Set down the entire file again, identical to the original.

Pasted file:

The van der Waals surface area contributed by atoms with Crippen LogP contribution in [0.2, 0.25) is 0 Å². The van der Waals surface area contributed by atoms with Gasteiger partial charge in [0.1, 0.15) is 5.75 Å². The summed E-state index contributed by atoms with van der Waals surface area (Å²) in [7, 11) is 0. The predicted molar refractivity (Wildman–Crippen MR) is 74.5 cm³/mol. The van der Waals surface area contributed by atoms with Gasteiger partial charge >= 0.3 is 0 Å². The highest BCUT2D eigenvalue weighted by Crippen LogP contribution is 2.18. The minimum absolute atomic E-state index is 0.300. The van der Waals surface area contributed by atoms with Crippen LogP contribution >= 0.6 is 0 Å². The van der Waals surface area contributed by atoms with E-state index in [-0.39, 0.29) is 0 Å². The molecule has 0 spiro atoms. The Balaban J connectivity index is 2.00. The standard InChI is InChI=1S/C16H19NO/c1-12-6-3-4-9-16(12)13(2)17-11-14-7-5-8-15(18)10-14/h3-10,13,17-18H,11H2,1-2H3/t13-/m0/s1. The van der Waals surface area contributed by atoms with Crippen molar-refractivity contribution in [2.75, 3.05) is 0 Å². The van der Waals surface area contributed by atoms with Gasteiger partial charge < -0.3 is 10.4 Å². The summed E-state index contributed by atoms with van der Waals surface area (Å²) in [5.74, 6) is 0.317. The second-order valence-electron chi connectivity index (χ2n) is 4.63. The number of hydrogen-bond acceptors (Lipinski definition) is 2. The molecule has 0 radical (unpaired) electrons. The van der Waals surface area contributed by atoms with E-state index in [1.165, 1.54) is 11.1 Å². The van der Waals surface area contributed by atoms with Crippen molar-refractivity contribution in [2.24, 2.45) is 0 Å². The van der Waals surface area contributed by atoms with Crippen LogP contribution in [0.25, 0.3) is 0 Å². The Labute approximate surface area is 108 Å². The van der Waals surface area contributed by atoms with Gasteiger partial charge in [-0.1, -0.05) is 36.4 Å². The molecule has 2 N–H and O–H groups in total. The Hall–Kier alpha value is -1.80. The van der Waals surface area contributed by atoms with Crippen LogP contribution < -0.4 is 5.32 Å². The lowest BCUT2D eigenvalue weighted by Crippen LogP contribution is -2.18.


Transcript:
The van der Waals surface area contributed by atoms with Crippen LogP contribution in [0.2, 0.25) is 0 Å². The van der Waals surface area contributed by atoms with Gasteiger partial charge in [0.1, 0.15) is 5.75 Å². The summed E-state index contributed by atoms with van der Waals surface area (Å²) in [7, 11) is 0. The predicted molar refractivity (Wildman–Crippen MR) is 74.5 cm³/mol. The van der Waals surface area contributed by atoms with Gasteiger partial charge >= 0.3 is 0 Å². The highest BCUT2D eigenvalue weighted by Crippen LogP contribution is 2.18. The minimum absolute atomic E-state index is 0.300. The van der Waals surface area contributed by atoms with Crippen LogP contribution >= 0.6 is 0 Å². The van der Waals surface area contributed by atoms with E-state index in [-0.39, 0.29) is 0 Å². The molecule has 0 spiro atoms. The Balaban J connectivity index is 2.00. The standard InChI is InChI=1S/C16H19NO/c1-12-6-3-4-9-16(12)13(2)17-11-14-7-5-8-15(18)10-14/h3-10,13,17-18H,11H2,1-2H3/t13-/m0/s1. The van der Waals surface area contributed by atoms with Crippen molar-refractivity contribution in [2.75, 3.05) is 0 Å². The van der Waals surface area contributed by atoms with Gasteiger partial charge < -0.3 is 10.4 Å². The summed E-state index contributed by atoms with van der Waals surface area (Å²) in [5.74, 6) is 0.317. The second-order valence-electron chi connectivity index (χ2n) is 4.63. The number of hydrogen-bond acceptors (Lipinski definition) is 2. The molecule has 0 radical (unpaired) electrons. The van der Waals surface area contributed by atoms with E-state index in [1.165, 1.54) is 11.1 Å². The van der Waals surface area contributed by atoms with Crippen molar-refractivity contribution in [2.24, 2.45) is 0 Å². The van der Waals surface area contributed by atoms with Crippen LogP contribution in [0.25, 0.3) is 0 Å². The Labute approximate surface area is 108 Å². The van der Waals surface area contributed by atoms with Gasteiger partial charge in [-0.1, -0.05) is 36.4 Å². The molecule has 2 N–H and O–H groups in total. The Hall–Kier alpha value is -1.80. The van der Waals surface area contributed by atoms with Crippen LogP contribution < -0.4 is 5.32 Å². The lowest BCUT2D eigenvalue weighted by Crippen LogP contribution is -2.18.